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Japan’s Kishida unveils new child care plan amid election rumours


By Tetsushi Kajimoto, Chang-Ran Kim and Sakura Murakami

TOKYO (Reuters) – Japanese Prime Minister Fumio Kishida unveiled on Tuesday a package of wide-ranging measures to reverse a dwindling birthrate, saying the problem needed to be tackled as an ageing population threatens the world’s third-largest economy.

Kishida’s flagship policy comes amid speculation that he will dissolve parliament this week and call a snap election, a move that could heighten calls from within his ruling party for big spending.

“Now is the last chance to reverse the downtrend in childbirth by the early 2030s,” Kishida told a televised press conference.

“The low birthrate is a massive problem that concerns our country’s society and entire economy and can’t be put off.”

With measures such as bigger payouts to families with children and providing homes for hundreds of thousands of such households, Kishida said he hoped to double child care spending by the early 2030s, from about 4.7 trillion yen ($33.7 billion) now.

The package may help his party appeal to the public, fanning speculation of an early election.

Although an election for parliament’s powerful lower house is not due until late 2025, Kishida, who swept to power in October 2021, is keen to boost his grip on power in the party ahead of a leadership race next September, analysts say.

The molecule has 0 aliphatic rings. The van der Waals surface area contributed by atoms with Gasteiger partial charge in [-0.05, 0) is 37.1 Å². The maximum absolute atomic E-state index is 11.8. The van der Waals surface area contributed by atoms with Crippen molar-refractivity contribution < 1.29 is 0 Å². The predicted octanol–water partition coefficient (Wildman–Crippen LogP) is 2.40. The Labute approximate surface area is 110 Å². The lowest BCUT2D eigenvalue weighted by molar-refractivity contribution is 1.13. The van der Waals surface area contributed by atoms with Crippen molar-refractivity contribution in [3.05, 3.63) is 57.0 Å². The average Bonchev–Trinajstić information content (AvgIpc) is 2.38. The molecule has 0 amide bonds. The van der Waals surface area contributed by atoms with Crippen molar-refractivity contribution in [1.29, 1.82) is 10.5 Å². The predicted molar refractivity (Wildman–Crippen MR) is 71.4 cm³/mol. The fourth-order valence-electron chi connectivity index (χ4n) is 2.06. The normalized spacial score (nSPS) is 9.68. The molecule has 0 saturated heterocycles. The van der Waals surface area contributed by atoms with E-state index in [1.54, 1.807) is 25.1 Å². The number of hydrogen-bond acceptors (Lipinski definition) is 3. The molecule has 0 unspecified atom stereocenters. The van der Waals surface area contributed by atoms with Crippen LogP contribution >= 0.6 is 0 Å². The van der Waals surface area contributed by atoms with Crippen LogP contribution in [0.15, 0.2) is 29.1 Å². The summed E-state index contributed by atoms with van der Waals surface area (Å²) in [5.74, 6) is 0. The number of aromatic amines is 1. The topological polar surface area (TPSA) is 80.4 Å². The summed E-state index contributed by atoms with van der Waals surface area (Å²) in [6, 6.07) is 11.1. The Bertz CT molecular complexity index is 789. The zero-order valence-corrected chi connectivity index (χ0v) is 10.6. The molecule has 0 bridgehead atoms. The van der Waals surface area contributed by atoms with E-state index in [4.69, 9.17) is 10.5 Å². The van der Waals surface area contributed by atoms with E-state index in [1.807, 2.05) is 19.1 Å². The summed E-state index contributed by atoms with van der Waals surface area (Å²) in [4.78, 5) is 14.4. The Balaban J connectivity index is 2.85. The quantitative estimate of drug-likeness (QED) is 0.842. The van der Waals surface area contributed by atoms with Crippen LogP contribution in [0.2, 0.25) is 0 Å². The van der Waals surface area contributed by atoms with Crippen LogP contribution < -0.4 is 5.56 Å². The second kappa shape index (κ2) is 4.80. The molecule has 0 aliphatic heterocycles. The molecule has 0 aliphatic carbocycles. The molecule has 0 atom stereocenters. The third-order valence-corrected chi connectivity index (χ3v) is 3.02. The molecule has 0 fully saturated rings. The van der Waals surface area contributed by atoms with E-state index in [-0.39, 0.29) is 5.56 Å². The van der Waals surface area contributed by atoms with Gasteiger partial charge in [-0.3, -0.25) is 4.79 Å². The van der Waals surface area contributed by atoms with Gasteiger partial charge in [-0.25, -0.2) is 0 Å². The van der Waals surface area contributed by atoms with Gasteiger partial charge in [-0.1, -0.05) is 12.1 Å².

Kishida sidestepped queries on plans for a snap election, saying numerous factors would govern the decision as the approaching end of the parliament session could make for a fluid political situation.

“I want to be sure that I can assess the situation appropriately,” he added. “I would like to refrain from commenting further on this matter.”

Japan’s birthrate has been on a steady decline, dropping last year to a record low of 1.26 from 1.57 in 1990, despite a series of government measures to reverse it.

Kishida’s plan would see the government earmark about 3.5 trillion yen annually for the next three years for child care allowances and support for those taking child care leave.

The government will also urge companies to allow employees to choose more flexible working styles such as taking three days off a week, according to a draft of the package seen by Reuters.

The government has yet to outline how it would fund the measures, stoking fears of a worsening of Japan’s already tattered finances.

On Tuesday, Kishida once again ruled out the prospect of a near-term tax hike, saying the funding gap would be filled by the issuance of special childcare bonds.

The government will work out the details of securing stable sources of funding by year-end, officials have said.

($1=139.4600 yen)

(Reporting by Tetsushi Kajimoto, Sakura Murakami, Chang-Ran Kim and Takaya Yamaguchi; Editing by Leika Kihara and Clarence Fernandez)

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